US Department of State (Richard Boucher, ” Six-Party Talks on DPRK Nuclear Program,” Washington DC, 02/28/04) reported that the US welcomes the results of the second round of Six-Party talks, which were held in Beijing Feb. 25-28. At this round, the parties had very serious discussions on the comprehensive denuclearization of the Korean Peninsula, including the need for the complete irreversible and verifiable dismantlement of the DPRK nuclear programs, both plutonium and uranium-enrichment based. While key differences remain that will need to be addressed in further rounds of discussions, this round of talks made progress on a regularized process for the peaceful and diplomatic resolution of this issue. The parties agreed to hold another round of talks by the end of the second quarter of this year and to establish a working group to address, and attempt to resolve, detailed issues in between plenary sessions. We worked closely with our partners in the talks and were pleased with the high degree of cooperation among us. In particular, we would like to thank the PRC Government for not only participating fully in the talks, but also for its exemplary diplomatic efforts in organizing and hosting the talks. We hope that North Korea will work with the five other parties to achieve a satisfactory resolution to the problems created by its pursuit of nuclear weapons.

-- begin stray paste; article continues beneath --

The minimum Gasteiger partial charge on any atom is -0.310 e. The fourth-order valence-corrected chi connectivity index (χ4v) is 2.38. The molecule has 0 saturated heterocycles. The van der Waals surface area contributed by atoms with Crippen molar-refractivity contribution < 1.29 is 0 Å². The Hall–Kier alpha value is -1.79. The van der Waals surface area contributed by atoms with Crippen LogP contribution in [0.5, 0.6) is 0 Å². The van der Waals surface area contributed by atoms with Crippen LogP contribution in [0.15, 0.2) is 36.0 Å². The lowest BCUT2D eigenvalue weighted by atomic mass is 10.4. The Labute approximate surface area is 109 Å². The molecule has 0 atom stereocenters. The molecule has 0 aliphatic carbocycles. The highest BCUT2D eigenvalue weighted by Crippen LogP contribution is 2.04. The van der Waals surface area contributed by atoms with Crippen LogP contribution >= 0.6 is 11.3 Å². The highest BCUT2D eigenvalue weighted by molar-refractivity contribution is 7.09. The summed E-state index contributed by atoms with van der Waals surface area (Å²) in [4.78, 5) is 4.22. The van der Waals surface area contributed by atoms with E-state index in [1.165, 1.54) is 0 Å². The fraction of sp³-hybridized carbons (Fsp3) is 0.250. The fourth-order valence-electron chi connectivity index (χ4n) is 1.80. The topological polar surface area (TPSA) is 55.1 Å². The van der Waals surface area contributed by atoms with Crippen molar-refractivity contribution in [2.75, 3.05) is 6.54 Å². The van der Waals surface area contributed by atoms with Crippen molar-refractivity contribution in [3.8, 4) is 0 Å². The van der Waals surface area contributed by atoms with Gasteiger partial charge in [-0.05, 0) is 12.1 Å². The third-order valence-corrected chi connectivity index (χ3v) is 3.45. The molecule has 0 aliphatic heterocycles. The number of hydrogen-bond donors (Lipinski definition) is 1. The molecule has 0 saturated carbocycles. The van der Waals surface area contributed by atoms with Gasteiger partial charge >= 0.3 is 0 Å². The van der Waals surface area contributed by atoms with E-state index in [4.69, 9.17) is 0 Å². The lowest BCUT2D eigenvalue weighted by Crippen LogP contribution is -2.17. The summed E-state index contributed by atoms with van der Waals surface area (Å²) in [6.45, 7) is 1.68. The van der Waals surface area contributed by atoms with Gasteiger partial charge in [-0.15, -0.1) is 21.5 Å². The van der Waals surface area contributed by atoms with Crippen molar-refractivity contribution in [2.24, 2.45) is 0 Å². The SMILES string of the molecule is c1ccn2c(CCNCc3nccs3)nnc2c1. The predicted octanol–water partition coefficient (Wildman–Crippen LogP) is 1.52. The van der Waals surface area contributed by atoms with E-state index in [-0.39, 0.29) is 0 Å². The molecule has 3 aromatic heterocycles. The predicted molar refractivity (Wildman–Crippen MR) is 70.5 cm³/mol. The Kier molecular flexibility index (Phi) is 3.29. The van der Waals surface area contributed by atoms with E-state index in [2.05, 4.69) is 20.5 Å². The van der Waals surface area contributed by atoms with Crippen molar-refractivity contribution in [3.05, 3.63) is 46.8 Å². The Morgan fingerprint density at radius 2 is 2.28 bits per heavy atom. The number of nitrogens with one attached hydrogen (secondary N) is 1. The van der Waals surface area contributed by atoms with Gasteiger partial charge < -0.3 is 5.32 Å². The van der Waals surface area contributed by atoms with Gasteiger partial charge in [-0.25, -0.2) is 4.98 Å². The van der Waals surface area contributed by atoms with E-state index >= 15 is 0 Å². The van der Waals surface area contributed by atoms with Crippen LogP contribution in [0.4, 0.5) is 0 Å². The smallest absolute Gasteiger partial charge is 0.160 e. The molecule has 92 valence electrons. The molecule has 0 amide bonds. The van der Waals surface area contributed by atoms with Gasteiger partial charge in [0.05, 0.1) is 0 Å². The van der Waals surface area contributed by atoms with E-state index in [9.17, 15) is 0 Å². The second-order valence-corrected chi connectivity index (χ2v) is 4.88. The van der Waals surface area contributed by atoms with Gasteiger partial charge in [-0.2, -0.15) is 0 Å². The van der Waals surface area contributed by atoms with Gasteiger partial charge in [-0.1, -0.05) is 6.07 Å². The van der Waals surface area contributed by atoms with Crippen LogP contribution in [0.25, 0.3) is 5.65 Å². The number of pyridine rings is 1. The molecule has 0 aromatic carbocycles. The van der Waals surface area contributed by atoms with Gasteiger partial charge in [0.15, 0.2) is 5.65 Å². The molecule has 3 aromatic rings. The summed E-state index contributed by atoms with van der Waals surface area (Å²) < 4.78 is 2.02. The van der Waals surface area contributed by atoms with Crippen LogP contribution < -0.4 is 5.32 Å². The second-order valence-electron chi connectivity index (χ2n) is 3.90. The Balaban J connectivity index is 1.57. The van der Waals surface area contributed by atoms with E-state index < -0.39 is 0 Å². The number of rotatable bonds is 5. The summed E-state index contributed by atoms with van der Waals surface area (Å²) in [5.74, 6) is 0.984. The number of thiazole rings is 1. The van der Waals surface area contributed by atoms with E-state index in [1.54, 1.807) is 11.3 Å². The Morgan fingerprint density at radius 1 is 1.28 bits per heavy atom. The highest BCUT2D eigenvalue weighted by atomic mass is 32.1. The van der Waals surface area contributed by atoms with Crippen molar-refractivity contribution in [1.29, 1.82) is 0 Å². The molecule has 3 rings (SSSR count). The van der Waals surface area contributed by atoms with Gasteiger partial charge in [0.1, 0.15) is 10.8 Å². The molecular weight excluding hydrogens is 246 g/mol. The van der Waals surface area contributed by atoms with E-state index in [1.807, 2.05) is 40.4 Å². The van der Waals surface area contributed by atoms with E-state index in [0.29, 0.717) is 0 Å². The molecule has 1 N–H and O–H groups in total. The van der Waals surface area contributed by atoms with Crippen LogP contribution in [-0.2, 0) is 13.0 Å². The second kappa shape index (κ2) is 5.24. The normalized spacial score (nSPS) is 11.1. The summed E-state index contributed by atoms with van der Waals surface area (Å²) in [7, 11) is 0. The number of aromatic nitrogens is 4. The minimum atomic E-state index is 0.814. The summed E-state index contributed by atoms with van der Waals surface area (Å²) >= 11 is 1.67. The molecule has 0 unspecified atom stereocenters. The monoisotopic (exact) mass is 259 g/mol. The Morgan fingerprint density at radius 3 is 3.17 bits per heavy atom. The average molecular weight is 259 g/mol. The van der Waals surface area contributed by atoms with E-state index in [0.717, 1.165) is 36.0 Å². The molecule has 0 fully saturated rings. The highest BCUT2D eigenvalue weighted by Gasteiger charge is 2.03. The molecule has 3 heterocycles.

4. DPRK on Six-Way Talks